This is the first article in a series I plan to write about digital photography with vintage lenses, so where better to start than a 5-step guide on how to get started?
Shortly after buying my Canon 450D I was keen to start expanding my lens collection, however my budget didn’t stretch to buying a bag full of prime lenses so I started looking in to the possibility of using older lenses. These older lenses were built way before the advent of auto-focus and apertures so there is a little bit more work involved but once you get the hang of them the quality of the results can be outstanding for the price.
Step 0 - Why would I want to use a vintage lens?
There are a number of reasons why I would recommend looking at vintage lenses, but probably the best I can think of is that you can learn a lot from using a fully manual lens. Vintage lenses are also cheap, at least they are compared to their modern equivalent. My final reason would be that the build and optical quality of vintage lenses is also often very good compared to modern lenses in the same price range, especially when you find quality multi-coated lenses that will give you great colour reproduction in your resulting images.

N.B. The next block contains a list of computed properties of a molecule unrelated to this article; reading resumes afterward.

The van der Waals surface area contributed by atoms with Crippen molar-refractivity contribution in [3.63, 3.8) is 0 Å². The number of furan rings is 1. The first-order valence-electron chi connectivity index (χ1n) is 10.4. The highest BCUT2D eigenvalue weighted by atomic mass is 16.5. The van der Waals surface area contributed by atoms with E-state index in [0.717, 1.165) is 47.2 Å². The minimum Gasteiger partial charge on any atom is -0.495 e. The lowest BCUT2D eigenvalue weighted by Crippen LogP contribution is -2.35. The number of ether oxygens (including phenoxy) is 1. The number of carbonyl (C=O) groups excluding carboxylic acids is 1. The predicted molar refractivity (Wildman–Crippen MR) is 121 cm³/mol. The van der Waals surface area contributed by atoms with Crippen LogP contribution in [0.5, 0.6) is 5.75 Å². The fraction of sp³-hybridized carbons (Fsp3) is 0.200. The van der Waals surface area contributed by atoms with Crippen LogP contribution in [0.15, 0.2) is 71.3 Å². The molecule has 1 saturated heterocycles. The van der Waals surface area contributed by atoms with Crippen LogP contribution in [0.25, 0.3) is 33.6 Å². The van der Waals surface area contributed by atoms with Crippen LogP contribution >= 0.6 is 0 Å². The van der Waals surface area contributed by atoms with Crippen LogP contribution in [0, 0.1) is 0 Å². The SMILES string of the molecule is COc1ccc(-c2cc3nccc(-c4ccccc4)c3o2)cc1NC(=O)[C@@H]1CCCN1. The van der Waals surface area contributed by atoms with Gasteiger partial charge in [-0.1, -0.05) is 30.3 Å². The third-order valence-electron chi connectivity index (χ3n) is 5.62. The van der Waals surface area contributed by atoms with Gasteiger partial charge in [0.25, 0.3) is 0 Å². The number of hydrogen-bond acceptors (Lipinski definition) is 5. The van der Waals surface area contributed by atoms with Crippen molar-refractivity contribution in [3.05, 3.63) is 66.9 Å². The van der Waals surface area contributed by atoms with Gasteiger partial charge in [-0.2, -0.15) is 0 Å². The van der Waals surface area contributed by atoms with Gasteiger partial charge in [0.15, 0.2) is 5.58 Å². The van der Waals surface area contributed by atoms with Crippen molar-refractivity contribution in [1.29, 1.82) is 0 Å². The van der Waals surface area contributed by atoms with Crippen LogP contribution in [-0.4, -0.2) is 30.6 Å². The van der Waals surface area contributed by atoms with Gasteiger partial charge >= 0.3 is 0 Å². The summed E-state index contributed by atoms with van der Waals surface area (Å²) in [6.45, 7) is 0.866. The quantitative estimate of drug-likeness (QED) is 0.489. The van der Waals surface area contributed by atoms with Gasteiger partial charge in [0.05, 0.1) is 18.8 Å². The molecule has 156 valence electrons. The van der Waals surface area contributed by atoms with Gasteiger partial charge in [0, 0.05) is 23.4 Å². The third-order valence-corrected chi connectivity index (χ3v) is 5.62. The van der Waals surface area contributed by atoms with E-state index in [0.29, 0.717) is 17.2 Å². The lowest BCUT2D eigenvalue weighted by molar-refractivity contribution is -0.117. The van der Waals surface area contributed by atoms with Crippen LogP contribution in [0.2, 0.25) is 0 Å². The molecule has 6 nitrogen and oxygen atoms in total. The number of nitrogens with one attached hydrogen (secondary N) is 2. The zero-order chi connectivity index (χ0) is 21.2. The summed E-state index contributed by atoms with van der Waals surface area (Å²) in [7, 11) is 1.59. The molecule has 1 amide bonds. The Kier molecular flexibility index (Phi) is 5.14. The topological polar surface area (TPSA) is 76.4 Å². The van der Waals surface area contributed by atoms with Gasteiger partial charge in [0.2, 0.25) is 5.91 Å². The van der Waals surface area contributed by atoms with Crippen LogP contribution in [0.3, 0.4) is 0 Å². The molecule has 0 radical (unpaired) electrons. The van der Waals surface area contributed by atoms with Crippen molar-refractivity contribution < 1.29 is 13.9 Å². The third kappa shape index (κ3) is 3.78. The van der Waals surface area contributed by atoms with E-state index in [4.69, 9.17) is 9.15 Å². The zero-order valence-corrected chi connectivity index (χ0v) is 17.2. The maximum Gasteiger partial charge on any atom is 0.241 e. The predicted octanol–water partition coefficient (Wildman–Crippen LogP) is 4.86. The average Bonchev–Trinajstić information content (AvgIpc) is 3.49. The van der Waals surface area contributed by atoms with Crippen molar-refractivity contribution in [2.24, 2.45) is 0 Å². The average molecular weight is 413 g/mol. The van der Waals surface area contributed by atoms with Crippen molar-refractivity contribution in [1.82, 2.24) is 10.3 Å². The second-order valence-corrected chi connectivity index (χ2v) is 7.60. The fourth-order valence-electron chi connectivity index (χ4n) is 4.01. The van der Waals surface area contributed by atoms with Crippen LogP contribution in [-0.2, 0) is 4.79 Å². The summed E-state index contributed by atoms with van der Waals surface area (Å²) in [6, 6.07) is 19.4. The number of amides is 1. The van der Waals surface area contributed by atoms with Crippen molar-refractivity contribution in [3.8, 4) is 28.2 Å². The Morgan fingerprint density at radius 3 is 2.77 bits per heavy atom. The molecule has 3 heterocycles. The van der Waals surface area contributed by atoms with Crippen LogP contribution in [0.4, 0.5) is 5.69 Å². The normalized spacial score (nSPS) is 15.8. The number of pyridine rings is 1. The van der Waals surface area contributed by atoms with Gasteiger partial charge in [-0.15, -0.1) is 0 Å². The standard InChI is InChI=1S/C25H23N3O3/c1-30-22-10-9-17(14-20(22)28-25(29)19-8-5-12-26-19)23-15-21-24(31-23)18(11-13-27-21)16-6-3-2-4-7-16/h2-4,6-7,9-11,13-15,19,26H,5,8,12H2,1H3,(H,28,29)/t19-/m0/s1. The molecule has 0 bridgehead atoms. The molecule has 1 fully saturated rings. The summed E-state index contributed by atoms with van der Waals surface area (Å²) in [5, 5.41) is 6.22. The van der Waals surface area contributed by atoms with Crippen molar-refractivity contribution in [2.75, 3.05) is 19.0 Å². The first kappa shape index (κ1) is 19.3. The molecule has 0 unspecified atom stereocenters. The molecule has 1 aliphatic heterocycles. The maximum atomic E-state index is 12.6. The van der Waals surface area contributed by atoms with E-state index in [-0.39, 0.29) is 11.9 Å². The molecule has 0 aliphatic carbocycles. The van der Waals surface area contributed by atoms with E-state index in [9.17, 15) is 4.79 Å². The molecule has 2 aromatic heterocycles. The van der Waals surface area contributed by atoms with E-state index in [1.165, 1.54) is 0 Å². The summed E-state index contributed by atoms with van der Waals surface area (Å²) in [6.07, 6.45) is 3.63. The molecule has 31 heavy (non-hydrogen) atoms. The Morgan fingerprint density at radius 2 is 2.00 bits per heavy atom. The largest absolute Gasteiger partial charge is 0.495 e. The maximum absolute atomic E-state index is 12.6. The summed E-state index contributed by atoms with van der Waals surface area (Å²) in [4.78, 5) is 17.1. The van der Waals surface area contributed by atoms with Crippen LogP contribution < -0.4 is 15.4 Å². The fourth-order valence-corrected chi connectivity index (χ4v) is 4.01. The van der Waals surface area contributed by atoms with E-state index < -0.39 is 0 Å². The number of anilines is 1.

Step 1 - Connecting vintage lenses to Canon DSLR cameras
The current EOS range of Canon digital SLR cameras uses the Canon EF lens mount, which is a bayonet style mount with electrical contacts for lens functions such as auto-focus, focal length and aperture. Older lenses vary wildly in their fitment and not all vintage mounts are suitable, however for most lens mounts you can usually buy an adapter so that it will fit a Canon EF mount. Be aware however that the price of the adapters can vary, with bayonet style vintage mounts costing significantly more than a screw type mount. Some lens mounts such as the Canon FD mount also require an additional lens element in the adapter to refocus the image, otherwise focusing to infinity will not be possible.